Legislative colloquies are intended to clarify the meaning of ambiguous words or provisions in legislation and provide guidance to the administration and courts on how laws should be interpreted and implemented. They can also be used to formalize pledges for members to take certain actions, such as to hold a hearing in exchange for withdrawing an amendment.
Colloquies can be between two or more members; they can be ad-hoc or scripted, oral or written; and conducted on the House or Senate floor or during committee mark-up.
- Any two members can conduct a colloquy, but its impact will be far greater if one of them is the chair of the relevant committee or the sponsor of the legislation.
- Prepare the colloquy ahead of time, on paper, to make sure that both sides are clear on who will say what, and which issues will be clarified.
- Engage the committee chair or bill sponsor in the colloquy to maximize impact. Simply having a discussion between two members on the same side of an issue (or the same side of the aisle) will have far less legal and political impact than a colloquy that reflects a compromise or agreement between opposing sides.
- Share and distribute the colloquy widely – to the administration, the Congressional Research Service, committee members, the media and the public – to maximize its impact.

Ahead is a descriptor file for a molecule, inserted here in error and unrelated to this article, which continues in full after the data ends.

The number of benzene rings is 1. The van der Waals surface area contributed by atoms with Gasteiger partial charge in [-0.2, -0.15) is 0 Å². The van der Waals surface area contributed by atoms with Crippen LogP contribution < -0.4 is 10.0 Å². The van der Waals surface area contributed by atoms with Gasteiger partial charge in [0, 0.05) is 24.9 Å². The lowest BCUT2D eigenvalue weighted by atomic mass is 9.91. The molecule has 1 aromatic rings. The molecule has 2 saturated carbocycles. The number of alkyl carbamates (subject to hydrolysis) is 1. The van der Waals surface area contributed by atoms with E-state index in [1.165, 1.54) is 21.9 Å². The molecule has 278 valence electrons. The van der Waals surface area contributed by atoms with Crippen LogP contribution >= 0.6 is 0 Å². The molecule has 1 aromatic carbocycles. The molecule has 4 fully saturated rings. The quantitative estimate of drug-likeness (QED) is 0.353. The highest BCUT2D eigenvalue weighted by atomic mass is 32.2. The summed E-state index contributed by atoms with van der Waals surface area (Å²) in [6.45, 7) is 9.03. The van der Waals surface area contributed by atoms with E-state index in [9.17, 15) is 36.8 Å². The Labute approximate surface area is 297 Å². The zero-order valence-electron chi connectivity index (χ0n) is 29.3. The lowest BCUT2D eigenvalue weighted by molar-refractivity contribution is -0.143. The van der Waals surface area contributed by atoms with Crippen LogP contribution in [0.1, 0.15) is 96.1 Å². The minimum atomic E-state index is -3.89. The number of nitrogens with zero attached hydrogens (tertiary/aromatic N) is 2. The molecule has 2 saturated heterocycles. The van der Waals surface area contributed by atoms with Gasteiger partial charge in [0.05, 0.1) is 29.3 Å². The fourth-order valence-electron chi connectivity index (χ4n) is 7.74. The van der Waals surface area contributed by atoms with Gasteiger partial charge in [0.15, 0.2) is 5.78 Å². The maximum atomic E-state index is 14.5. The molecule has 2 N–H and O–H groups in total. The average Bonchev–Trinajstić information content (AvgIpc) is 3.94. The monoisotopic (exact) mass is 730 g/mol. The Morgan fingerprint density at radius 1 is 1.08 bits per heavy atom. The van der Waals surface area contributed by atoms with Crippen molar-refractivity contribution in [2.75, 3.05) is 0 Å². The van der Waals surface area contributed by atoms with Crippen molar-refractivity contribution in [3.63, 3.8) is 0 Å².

- Raising the Profile. Patrick Leahy and Ben Cardin, concerned by extrajudicial killings and torture during counternarcotics operations in the Philippines and Indonesia in 2016, conducted a floor colloquy to draw attention to the issue.
- Clarifying Legislative Intent. In 2015, Rep. David Cicilline introduced a bill, R. 2368, modeled on the Global Magnitsky Human Rights Accountability Act (S. 284), which would have imposed sanctions on those who commitgross human rights violations based on sexual orientation or gender identity. Unable to move his bill, in May 2016 Cicilline entered into a colloquy with House Foreign Affairs Committee Chairman Ed Royce during markup of the Global Magnitsky Act. In the colloquy, Chairman Royce clarified that “the internationally recognized human rights referenced in the Global Magnitsky Act apply to all people, including those who identify as LGBT” and pledged a hearing on threats to fundamental human rights worldwide. The hearing was held in July 2016, and one of the witnesses represented a leading LGBT human rights organization.